Database Continuous Integration

Database Continuous Integration (further DCI) is a useful way to manage a database schema during an application life-cycle. There are several community libraries to implement the DCI but all of them (those I have seen) integrate into a build process. But I have an idea to integrate this functional into an application, a web application in my particular point of view.
The idea is simple; let me list its goals:

  • There should be API which can check a current application database schema version and compare it to a version which the application demands. And if an update is required it should be done automatically
  • The API should support both updates and rollback
  • The process should be run in a transaction
  • The result should be provided to a caller (the application)
  • The API should be database provider agnostic

To view the implementation of this idea let’s go from the consumer’s point of view. The application is ASP .NET MVC or Web Forms, no matter. We are adding such function call into its Application_Start method:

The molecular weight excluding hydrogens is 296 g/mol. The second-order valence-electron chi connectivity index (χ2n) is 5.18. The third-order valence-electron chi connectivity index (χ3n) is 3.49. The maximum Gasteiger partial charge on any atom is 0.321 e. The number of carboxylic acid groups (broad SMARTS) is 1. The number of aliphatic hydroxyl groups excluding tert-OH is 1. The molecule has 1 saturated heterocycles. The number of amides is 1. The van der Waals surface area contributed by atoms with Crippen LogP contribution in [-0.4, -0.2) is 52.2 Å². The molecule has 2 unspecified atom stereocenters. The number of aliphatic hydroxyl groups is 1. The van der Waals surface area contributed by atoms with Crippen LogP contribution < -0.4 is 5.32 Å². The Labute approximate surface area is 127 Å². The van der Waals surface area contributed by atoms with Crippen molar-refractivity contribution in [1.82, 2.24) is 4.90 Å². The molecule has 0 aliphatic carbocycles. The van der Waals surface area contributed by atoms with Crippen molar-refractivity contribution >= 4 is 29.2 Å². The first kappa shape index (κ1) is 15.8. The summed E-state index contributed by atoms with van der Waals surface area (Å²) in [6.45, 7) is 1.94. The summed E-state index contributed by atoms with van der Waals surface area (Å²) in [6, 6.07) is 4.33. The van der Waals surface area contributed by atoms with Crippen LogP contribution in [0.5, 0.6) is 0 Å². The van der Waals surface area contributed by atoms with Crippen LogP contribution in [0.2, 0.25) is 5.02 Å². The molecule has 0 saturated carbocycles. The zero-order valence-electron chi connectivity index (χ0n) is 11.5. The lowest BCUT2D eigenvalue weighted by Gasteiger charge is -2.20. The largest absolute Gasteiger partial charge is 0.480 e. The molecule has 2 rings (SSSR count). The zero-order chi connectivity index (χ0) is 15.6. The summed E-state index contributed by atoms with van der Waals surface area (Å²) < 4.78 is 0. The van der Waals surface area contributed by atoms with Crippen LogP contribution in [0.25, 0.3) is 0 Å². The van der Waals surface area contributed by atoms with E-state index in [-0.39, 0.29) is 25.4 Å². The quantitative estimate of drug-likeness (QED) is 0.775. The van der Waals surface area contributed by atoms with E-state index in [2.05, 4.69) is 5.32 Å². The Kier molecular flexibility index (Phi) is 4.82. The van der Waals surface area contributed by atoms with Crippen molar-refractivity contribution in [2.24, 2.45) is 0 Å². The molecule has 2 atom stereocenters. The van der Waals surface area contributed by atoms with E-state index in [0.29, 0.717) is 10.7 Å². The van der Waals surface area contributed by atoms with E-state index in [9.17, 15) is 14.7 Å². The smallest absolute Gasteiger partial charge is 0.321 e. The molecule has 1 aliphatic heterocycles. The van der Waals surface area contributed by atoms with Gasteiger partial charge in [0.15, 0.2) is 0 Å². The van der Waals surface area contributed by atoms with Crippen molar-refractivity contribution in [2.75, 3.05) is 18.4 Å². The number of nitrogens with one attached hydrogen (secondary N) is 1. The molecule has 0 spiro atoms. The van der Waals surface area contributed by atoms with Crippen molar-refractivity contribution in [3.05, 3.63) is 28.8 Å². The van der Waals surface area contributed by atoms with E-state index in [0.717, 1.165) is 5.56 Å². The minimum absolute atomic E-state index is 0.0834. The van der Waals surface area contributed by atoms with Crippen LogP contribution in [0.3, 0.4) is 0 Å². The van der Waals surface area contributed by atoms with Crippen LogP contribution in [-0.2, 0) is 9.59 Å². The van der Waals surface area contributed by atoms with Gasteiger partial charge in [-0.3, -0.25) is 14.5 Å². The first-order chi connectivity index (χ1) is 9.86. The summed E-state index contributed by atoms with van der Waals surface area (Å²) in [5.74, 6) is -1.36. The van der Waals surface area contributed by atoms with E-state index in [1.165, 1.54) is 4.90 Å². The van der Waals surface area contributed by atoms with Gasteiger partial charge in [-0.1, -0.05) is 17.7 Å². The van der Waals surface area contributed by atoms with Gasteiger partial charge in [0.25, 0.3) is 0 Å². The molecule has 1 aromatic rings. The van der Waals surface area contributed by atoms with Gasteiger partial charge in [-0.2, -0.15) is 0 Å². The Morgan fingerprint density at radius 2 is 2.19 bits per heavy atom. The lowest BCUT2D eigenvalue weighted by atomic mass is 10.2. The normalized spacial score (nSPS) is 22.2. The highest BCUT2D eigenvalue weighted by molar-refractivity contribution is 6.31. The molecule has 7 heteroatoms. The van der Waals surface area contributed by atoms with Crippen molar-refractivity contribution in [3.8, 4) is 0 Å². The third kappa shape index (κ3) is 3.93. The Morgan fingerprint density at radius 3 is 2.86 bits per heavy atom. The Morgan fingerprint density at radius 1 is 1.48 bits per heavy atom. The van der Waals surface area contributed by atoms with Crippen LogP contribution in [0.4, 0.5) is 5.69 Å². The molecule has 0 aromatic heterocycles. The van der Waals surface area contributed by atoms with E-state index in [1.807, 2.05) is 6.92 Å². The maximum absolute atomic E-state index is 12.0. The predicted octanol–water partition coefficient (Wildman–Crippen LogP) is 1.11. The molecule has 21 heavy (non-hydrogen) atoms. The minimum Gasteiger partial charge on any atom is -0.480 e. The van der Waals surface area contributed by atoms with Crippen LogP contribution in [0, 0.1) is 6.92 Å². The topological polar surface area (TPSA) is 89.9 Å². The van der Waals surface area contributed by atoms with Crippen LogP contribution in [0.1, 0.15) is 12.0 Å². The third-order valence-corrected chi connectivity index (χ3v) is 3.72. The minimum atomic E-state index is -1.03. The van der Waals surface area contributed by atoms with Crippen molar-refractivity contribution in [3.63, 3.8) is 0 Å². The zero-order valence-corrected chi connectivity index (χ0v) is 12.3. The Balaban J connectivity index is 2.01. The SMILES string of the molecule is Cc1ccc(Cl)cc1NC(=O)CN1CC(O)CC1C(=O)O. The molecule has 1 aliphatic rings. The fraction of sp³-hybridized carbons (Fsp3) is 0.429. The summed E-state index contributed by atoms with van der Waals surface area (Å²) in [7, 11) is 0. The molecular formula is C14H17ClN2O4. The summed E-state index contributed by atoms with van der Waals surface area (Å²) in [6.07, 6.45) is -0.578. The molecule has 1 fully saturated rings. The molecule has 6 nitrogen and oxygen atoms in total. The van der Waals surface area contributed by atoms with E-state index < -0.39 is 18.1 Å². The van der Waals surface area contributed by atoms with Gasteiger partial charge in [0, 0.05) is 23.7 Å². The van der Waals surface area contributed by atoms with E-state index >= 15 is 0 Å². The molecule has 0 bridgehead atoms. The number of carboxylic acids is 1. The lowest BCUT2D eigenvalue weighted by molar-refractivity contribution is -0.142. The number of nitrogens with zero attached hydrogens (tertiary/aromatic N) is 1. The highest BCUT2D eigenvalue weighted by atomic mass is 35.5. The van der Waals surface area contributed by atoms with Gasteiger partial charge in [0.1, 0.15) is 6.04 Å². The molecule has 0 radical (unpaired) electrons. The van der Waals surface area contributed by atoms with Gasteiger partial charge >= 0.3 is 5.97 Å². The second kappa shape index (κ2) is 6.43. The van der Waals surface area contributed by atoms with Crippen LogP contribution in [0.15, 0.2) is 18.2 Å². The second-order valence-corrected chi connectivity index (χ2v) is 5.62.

protected void Application_Start()
{

RegisterDatabase();

}

The RegisterDatabase looks like this:

private static void RegisterDatabase()
{

var dbIntegration = new DatabaseIntegration(ConnectionString, ProviderName);

var info = dbIntegration.Install();

}

The DatabaseIntegration class is our implementation of DCI. It is fairly simple: a client needs to construct its instance with ConnectionString and ProviderName, which can be grabbed from the web.config. And then the client calls the Install method where all magic is located.

Then you have to add the App_GlobalResources folder and.resx file. Four required strings have to be defined in this resource file. Their keys are:

  • InsertCurrentVersion – this is a provider specific sql to store into a database the current version when the update is done at first time
  • GetOriginalVersion – this is a provider specific sql to get this current version when the class wants to compare the versions
  • UpdateCurrentVersion – this is a provider specific sql to store into a database the current version when the update is done at next times
  • CurrentDatabaseVersion – this is a one number version which the application requires

The version numbers are a one number in ascending order, e.g. 1, 2, 3…N

You create two strings for each version number:

  • <number> – this is for an update to this version, e.g. 1
  • ~<number> – this is for a rollback from this version down, e.g. ~1

The rollback is mostly liked in dev environments when you want to change already defined update statements and test them.

For example, System.Data.SqlClient.resx will have such view:

Have a good luck with your DCI

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This entry was posted in .NET, ASP .NET MVC, T-SQL. Bookmark the permalink.

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